A few years ago I almost lost the hearing in my left ear. The gory details are best omitted, but I was left with (what the doctors claimed) was 20-30% hearing and only two thirds of the bones I should. For all intents and purposes I was deaf in that ear, a lopsided and mono world where car alarms didn't exist (a boon at 3am) but wearing headphones was painful.
Two years and two operations on I have most of my hearing back. All of this is just context for me to say: my hearing is precious to me and I am precious about it. It is a cliché to say that you don't know what you've got until you've lost it, but when it's personal it really brings it home.
Perhaps a reflection of a troubled production or the lack of faith placed in the source material, but the opening episodes of Arakwa Under the Bridge are supremely underwhelming. Individual components of the prototypical SHAFT show are all present - the reliance on abstract close ups and over-coloured backgrounds, the ponderous and circular script, the abjectly peculiar concept - however here they've all been weathered by time and overuse and sit bluntly against one another. Without a strong story to carry it, the show is forced to rely upon a script which is bereft of the sharp writing past series have been known for. Only memories of past glories and faith in the studio's ability will determine how much one can both stomach the lacklustre start and how long one can wait for the series to hit its stride.
the charming misadventures of the outlandish river folk
After an unfortunate incident with some hoodlums and a faulty bridge support, Kou Ichinomiya finds himself sinking to the bottom of a river. He is saved by Nino, a local blonde waif; unfortunately the mantra of his life is to never be in a position to owe anyone anything, this is how he came to live under the bridge with Nino and a cavalcade of eccentric characters. This includes the mayor of the riverbank - a man dressed in a full body kappa suit - a belligerent man with a face in the shape and colour of a star and a man who can only walk on white lines, making the trip down from Hokkaido using a linesman's marking machine. This is to say nothing of Nino herself who claims to be from Venus and demonstrates only a fleeting grasp of common sense. Kou's decision to live under the bridge could, for better or worse, entirely undermine his privileged upbringing.
How would a studio approach a manga known for its wordplay and focusing on a depressively suicidal teacher, a manga that was notoriously (even infamously) claimed to be untranslatable? Surely even SHAFT, known for their off-the-wall adaptations of other, more straightforward manga such as Pani Poni and Negima, could manage such a feat? They did, and with such reckless disregard for obstacles such as plot, continuity and sanity; Sayonara Zetsubou Sensei is bizarre, satirical, cynical and rambunctious and solidifies SHAFT as a skilled and confident studio.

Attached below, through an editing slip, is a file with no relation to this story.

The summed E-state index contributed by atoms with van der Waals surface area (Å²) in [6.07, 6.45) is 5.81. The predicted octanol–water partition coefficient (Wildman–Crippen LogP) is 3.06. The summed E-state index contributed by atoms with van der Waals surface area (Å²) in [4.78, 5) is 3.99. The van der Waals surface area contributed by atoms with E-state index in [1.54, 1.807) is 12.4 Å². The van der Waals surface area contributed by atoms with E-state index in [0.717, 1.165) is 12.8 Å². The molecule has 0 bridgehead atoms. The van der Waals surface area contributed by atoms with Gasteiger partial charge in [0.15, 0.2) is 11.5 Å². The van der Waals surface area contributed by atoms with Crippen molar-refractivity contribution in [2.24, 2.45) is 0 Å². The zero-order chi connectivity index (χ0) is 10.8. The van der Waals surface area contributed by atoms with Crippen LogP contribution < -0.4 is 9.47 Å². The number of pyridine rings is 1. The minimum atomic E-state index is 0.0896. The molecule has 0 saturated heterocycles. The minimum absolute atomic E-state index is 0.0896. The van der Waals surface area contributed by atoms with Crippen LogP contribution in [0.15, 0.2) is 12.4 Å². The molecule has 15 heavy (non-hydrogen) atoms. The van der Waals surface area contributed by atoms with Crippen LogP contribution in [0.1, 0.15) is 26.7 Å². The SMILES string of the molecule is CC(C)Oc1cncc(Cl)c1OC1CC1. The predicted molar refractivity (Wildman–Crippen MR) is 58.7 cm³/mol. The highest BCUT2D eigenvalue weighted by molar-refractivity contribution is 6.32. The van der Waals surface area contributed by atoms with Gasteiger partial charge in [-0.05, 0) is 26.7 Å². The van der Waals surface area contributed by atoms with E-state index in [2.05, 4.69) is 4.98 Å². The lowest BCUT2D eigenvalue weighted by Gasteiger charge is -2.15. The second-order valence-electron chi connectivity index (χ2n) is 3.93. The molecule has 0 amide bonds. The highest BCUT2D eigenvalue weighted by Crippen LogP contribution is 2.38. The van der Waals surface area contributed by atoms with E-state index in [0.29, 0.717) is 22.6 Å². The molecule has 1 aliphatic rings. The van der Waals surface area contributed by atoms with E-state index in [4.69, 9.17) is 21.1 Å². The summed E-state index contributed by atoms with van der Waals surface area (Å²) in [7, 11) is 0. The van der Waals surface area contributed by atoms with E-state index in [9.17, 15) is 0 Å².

each episode is a scatter-shot of styles and content, the speed and veracity of each bite-size skit causes as much humour as the subject matter
Describing the premise of the series would never be enough to encapsulate what it is actually about: the histrionically pessimistic Itoshki Nozomu is at thwarted in his attempts to kill himself by the outwardly naive and interminably optimistic Kafuka. This satisfies the first twelve minutes of the series as it then goes on a journey involving stalkers, hikkikomori, escape routes and courting rituals but most of the time it concerns itself with nothing in particular: a multicoloured collage of gags, perceptions on life and randomness. Sayonara Zetsubou Sensei has very little to say and has a damn good time saying it. The series doesn't cover a specific time frame or tell a coherent story, it is a staccato whimsy of wordplay and wonder; a möbius strip of pop-culture references and banter on the thralls of modern existence. If all this sounds like the series occupies a different existence to the rest of the world, you wouldn't be far off the mark. An episode can focus on one specific topic, often meandering along the way, veering off on tangents of logic but ultimately digging through an obscure subject such as what can be accepted as minimal culture, or clearing away impurities or escaping from blame and responsibilities. Other episodes which make up the majority of the twelve episode barrage concern themselves with frittering away on whatever shiny issue takes its fancy, the opening episodes concern themselves with introducing the core set characters and their associated archetypal personality quirks then strobing fanservice, insults, family members and all points in between. Episodes are sometimes over before one knows it, other times the closing animation can be just a punctuation mark before it continues, seemingly unabated.